Bhandari says leaders should be asking themselves how they can best support their team members. Highly conscious leaders, he says, create supportive environments in which employees feel comfortable voicing their capacity concerns, taking time for personal wellness, collaborating with colleagues and coming up with innovative solutions to their challenges.
Lim and Hock agree that Shell has created a psychologically healthy workplace culture. “I think that's the mark of success,” Lim says. “Creating a psychologically safe environment where people know they can ask any question, or table an honest concern without the threat of backlash, encourages more participation and engagement.”
- Adleen Kassim-Baldé
Talent Acquisition Specialist
- Alyssa Than-Stark
Group Well-Being and Rewards Manager
- Annette Heitmann
People Engagement Lead, Southeast Asia
- Crystal Teo
- Ehren Hock
Employee and Industrial Relations Lead
- Gail Lim
Human Resources Consultant
- Jin Shaun Yee
Regional Head, People Strategy, Planning and Analytics
- Karynne Choong
HR Manager – APAC HR Consulting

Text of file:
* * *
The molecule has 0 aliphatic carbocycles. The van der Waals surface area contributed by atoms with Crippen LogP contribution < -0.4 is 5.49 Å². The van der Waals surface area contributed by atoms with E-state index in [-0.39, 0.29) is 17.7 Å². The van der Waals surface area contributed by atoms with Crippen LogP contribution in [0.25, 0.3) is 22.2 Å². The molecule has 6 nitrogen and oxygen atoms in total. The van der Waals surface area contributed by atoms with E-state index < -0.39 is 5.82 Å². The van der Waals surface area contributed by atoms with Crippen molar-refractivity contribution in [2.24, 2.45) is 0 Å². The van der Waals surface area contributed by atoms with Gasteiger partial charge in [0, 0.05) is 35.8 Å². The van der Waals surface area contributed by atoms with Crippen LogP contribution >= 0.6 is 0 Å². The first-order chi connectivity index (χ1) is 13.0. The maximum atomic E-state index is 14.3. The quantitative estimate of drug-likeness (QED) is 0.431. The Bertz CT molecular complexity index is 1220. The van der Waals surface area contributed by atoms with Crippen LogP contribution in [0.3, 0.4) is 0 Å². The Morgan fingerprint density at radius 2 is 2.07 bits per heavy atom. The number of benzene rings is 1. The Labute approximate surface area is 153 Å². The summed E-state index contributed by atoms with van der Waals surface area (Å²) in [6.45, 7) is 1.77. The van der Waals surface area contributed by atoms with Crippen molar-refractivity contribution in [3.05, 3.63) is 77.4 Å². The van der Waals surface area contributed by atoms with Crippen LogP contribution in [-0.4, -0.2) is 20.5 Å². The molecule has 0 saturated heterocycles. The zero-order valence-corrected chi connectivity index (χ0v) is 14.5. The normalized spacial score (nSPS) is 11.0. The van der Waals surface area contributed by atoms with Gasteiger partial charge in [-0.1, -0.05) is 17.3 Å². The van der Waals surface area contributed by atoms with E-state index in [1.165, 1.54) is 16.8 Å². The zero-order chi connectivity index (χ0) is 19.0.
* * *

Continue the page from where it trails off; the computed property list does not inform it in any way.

- Matilda Chen
Manager, Talent Acquisition and Workforce Planning
- Ming Yong Lee
Senior Consultant, HR Transformation
- Olivia Cheong
Senior Executive, Human Resources
Singapore Storage & Warehouse
- Sam Neo
Founder and Chief People Officer
- Samuel Quek
HR Leader, Southeast Asia
Johnson & Johnson
- Sarah Auyong
Lead, People Services – APAC
foodpanda APAC – Delivery Hero APAC
- Si Qi Tan
Senior Human Resources Business Partner
Marina Bay Sands
- Toh Pei Ling
Careers Business Partner, Asia
Cotton On Group
- Ying Soong
Management Associate, Group HR
Nominees had to have HR work experience of 10 years or less, as well as experience in executing progressive HR initiatives, and be committed to a career in human resources with a clear passion for the industry. Nominees were asked about their current role, key achievements, career goals and the contributions they had made to shaping the industry. Recommendations from managers and senior industry professionals were also taken into account. The HRD Asia team reviewed all nominations, narrowing the list down to 19 of the sector’s most outstanding young professionals.